Cast right NOW!
As I approached, Eric insisted I step up on a flat rock facing a sandy cut in the reef and get ready to cast--like right NOW!

"Right there, right there in front of you! Five fish just swam up. Do you see them?" he shouted.

"Yes. No. Where?" I replied, unsure where to look or what I was seeing.

"Right in front of you! They're all over the place. They've been coming in one after another--one, two, five or more at a time," he said. "They're right there--a big school right in front of you," he said as he pointed to an area that was suddenly alive with grey, shifting shapes just below the surface of the water that was maybe three feet deep at most.

I stripped line off and got ready to cast but couldn't quite figure out where to put the fly and Eric was getting anxious.

"Fifteen yards at ten o'clock, put it between the two dark rocks," he barked. "Cast, cast, cast!"

I laid out the line in the general area as Eric watched the fish from the rock on my left.

"Strip. Slow strip," he said. "Ok, it's turning. It's coming. It's coming. Stop. Don't strip. Wait. Wait. Ok. Ok. Now! Now! HIT IT NOW!"

I felt a sudden weight on the fly. It felt as if it was stuck on a rock. I gave a strong strip and something pulled back. Suddenly the line was slapping the sides of the stripping basket as it flew through the rod guides. A silver rocket blasted off for the breakers trailing a bright line of orange backing.

But the fight was a short one. The fish was smart and it wrapped me around several coral heads within a few seconds, shredding the leader. As I waded out to untangle the mess Eric was casting to another school of bonefish about 15 yards from where I was standing and told me for the past few hours this area was a bonefish super highway. He had hooked nine fish but was only able to land three of them due to the size of the fish and the many coral heads in the area. If he could turn them to the left he had a chance, since the area was relatively flat. If the fish ran to the right there was almost no chance to land it unless you followed it and wound in line like crazy to prevent it from tangling on the coral.

I tied on a new fly and set myself up on a rock about 30 yards from Eric, parallel to the cut where the bonefish were travelling. SteveL arrived from the seaward side and I motioned him to join us but to avoid walking through the deeper section of the cut. As I was explaining the situation to him he suddenly pointed right in front of me.

Fish on
"Look, look! Coming towards us! It's a school, a whole school is coming," he yelled. "Cast! Cast! Cast!"

I turned away from SteveL and looked in front of me. A large group of greenish grey torpedoes were heading straight for us--ten yards away and closing the distance fast. I dropped the fly and tried to load the rod with just the leader out the tip but when I dumped the line the bones were so close I bonked the lead fish on the head with the fly, scattering the school. Damn.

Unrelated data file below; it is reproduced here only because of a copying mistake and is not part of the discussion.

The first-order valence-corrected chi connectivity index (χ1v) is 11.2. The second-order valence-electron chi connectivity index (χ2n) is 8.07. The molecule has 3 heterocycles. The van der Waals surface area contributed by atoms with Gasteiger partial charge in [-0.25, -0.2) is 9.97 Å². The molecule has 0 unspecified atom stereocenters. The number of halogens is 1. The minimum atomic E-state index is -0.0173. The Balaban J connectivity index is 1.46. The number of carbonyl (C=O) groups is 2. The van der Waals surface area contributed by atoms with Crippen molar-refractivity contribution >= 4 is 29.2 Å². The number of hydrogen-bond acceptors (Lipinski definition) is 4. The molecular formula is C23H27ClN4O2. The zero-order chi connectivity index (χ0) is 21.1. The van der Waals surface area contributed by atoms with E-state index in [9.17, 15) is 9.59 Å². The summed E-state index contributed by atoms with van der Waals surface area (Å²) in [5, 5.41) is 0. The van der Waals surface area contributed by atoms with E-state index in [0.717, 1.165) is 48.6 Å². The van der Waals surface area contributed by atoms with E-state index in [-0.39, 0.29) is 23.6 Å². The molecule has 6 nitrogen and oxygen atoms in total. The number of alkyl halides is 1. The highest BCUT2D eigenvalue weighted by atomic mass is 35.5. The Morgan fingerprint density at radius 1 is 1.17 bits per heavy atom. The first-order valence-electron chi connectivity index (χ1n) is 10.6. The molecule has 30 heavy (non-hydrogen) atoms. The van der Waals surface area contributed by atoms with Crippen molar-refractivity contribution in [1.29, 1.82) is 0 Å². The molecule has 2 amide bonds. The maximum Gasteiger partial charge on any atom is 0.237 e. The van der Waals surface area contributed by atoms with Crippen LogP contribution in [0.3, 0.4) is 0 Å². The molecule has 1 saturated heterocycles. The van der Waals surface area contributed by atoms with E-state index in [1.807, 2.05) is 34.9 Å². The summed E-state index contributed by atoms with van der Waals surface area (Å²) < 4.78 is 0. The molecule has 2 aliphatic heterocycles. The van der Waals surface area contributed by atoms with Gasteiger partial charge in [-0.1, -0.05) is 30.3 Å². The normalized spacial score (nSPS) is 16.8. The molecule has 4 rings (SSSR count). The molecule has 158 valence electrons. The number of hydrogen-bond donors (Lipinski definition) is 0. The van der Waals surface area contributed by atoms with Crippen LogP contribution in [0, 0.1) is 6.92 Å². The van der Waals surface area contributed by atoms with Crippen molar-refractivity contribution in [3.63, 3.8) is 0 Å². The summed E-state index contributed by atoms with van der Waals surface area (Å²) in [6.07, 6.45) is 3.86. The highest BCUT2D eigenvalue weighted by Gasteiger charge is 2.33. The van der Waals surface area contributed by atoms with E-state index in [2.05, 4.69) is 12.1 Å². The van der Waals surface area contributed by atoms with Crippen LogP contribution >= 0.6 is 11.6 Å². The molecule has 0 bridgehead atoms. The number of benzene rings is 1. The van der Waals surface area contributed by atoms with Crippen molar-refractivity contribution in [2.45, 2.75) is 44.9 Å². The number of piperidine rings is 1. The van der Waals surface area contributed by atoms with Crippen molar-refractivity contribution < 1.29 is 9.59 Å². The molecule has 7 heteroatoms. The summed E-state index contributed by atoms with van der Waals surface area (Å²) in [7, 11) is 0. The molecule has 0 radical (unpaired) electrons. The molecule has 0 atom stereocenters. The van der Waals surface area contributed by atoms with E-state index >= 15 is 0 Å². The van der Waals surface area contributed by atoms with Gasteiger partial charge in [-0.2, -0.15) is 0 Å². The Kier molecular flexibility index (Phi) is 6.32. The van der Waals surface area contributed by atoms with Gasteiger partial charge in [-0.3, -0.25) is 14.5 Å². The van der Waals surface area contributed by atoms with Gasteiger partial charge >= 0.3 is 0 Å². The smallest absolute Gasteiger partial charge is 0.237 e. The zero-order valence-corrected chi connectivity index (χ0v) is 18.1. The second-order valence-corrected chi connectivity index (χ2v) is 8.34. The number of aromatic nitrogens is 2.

I needed a bit more room to prepare for a cast so I found another rock that put me between SteveL and Eric and we stood there for a few minutes, rods and line ready for the next fish.

A few individual bones swam past but I didn't have a good angle on them. Then SteveL warned me that another school was heading towards me. I saw the school approach from my left then stop in front of SteveL, who then called out range and casting directions. I loaded the rod and fired a cast that plopped just in front of the lead fish.

"Too close," said SteveL. The bonefish had startled from the splash, but they quickly circled back and several headed for the fly lying on the bottom.

I left the fly alone and watched the fish. I saw several circling the fly and when one dipped its nose down I felt a sudden weight on the line. I gave a strong strip and held on.

The line went flying out of the stripping basket. ”Fish on! Fish on!" I yelled as the reel drag buzzed loudly. I could hear the rapid fire click, click, click as the fly line flew off the reel and the backing knot rattled through the guides. The bonefish was headed for the reef edge and the open ocean. Unfortunately, just like my other fish, this one soon wrapped me around the coral heads and escaped, leaving behind a shredded leader and a hook bent open.

We stuck around and fished the area for a bit longer but the action died out as the tide began to rise steeply, forcing us to abandon the area. It was great while it lasted.
EQUIPMENT: We used rods in the 6 to 9 weight range rigged with floating lines, long leaders and very strong tippet. We fished with an assortment of custom-tied flies from 1/0 to size 10 developed specifically for use in this area.